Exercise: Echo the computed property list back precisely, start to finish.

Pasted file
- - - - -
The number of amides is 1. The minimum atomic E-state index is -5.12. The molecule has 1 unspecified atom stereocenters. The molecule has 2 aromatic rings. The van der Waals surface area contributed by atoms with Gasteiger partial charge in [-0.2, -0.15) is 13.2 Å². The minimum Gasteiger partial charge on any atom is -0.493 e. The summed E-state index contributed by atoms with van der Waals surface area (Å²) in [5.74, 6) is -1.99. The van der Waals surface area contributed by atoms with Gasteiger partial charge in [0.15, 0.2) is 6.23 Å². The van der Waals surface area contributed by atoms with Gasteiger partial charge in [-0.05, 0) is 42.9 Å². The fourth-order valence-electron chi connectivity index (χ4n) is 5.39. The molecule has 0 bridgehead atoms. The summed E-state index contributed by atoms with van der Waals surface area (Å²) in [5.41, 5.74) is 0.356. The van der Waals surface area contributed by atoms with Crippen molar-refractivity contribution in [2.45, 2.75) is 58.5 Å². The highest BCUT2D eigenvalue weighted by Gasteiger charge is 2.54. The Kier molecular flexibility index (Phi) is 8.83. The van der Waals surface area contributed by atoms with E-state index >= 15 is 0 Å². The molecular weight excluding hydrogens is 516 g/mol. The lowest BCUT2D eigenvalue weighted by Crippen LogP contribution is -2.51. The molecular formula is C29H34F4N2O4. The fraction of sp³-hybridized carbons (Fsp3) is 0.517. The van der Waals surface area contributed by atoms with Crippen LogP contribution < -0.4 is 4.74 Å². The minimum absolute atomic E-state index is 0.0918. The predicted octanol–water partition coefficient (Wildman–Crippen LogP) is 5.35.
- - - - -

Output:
The number of amides is 1. The minimum atomic E-state index is -5.12. The molecule has 1 unspecified atom stereocenters. The molecule has 2 aromatic rings. The van der Waals surface area contributed by atoms with Gasteiger partial charge in [-0.2, -0.15) is 13.2 Å². The minimum Gasteiger partial charge on any atom is -0.493 e. The summed E-state index contributed by atoms with van der Waals surface area (Å²) in [5.74, 6) is -1.99. The van der Waals surface area contributed by atoms with Gasteiger partial charge in [0.15, 0.2) is 6.23 Å². The van der Waals surface area contributed by atoms with Gasteiger partial charge in [-0.05, 0) is 42.9 Å². The fourth-order valence-electron chi connectivity index (χ4n) is 5.39. The molecule has 0 bridgehead atoms. The summed E-state index contributed by atoms with van der Waals surface area (Å²) in [5.41, 5.74) is 0.356. The van der Waals surface area contributed by atoms with Crippen molar-refractivity contribution in [2.45, 2.75) is 58.5 Å². The highest BCUT2D eigenvalue weighted by Gasteiger charge is 2.54. The Kier molecular flexibility index (Phi) is 8.83. The van der Waals surface area contributed by atoms with E-state index >= 15 is 0 Å². The molecular weight excluding hydrogens is 516 g/mol. The lowest BCUT2D eigenvalue weighted by Crippen LogP contribution is -2.51. The molecular formula is C29H34F4N2O4. The fraction of sp³-hybridized carbons (Fsp3) is 0.517. The van der Waals surface area contributed by atoms with Crippen LogP contribution < -0.4 is 4.74 Å². The minimum absolute atomic E-state index is 0.0918. The predicted octanol–water partition coefficient (Wildman–Crippen LogP) is 5.35.